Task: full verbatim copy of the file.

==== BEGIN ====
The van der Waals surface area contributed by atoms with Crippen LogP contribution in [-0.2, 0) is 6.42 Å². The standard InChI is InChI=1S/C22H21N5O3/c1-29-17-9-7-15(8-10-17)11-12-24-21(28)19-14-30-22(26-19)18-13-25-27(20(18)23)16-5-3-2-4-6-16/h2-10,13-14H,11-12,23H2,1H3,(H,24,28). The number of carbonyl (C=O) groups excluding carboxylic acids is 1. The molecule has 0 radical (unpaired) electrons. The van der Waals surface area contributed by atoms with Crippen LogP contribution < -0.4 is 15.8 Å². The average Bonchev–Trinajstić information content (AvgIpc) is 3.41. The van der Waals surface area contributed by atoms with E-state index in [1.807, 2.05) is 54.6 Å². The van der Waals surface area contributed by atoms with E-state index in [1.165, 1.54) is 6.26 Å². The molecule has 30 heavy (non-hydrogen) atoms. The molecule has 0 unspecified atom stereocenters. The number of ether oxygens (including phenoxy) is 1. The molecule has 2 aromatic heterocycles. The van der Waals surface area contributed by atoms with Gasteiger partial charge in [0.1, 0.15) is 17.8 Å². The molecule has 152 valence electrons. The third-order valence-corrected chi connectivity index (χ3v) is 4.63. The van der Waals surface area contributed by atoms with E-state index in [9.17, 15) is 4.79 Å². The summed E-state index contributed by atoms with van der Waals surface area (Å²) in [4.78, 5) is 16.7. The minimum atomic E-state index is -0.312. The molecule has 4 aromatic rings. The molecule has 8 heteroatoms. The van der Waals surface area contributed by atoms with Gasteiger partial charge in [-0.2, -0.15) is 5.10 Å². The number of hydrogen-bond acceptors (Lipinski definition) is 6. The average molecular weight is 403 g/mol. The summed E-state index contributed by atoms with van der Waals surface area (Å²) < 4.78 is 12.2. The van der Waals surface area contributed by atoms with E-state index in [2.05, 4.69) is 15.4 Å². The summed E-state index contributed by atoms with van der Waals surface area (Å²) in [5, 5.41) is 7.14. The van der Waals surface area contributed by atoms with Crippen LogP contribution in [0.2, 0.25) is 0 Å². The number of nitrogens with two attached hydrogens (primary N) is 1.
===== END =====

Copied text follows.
The van der Waals surface area contributed by atoms with Crippen LogP contribution in [-0.2, 0) is 6.42 Å². The standard InChI is InChI=1S/C22H21N5O3/c1-29-17-9-7-15(8-10-17)11-12-24-21(28)19-14-30-22(26-19)18-13-25-27(20(18)23)16-5-3-2-4-6-16/h2-10,13-14H,11-12,23H2,1H3,(H,24,28). The number of carbonyl (C=O) groups excluding carboxylic acids is 1. The molecule has 0 radical (unpaired) electrons. The van der Waals surface area contributed by atoms with Crippen LogP contribution < -0.4 is 15.8 Å². The average Bonchev–Trinajstić information content (AvgIpc) is 3.41. The van der Waals surface area contributed by atoms with E-state index in [1.807, 2.05) is 54.6 Å². The van der Waals surface area contributed by atoms with E-state index in [1.165, 1.54) is 6.26 Å². The molecule has 30 heavy (non-hydrogen) atoms. The molecule has 0 unspecified atom stereocenters. The number of ether oxygens (including phenoxy) is 1. The molecule has 2 aromatic heterocycles. The van der Waals surface area contributed by atoms with Gasteiger partial charge in [0.1, 0.15) is 17.8 Å². The molecule has 152 valence electrons. The third-order valence-corrected chi connectivity index (χ3v) is 4.63. The van der Waals surface area contributed by atoms with E-state index in [9.17, 15) is 4.79 Å². The summed E-state index contributed by atoms with van der Waals surface area (Å²) in [4.78, 5) is 16.7. The minimum atomic E-state index is -0.312. The molecule has 4 aromatic rings. The molecule has 8 heteroatoms. The van der Waals surface area contributed by atoms with Gasteiger partial charge in [-0.2, -0.15) is 5.10 Å². The number of hydrogen-bond acceptors (Lipinski definition) is 6. The average molecular weight is 403 g/mol. The summed E-state index contributed by atoms with van der Waals surface area (Å²) < 4.78 is 12.2. The van der Waals surface area contributed by atoms with E-state index in [2.05, 4.69) is 15.4 Å². The summed E-state index contributed by atoms with van der Waals surface area (Å²) in [5, 5.41) is 7.14. The van der Waals surface area contributed by atoms with Crippen LogP contribution in [0.2, 0.25) is 0 Å². The number of nitrogens with two attached hydrogens (primary N) is 1.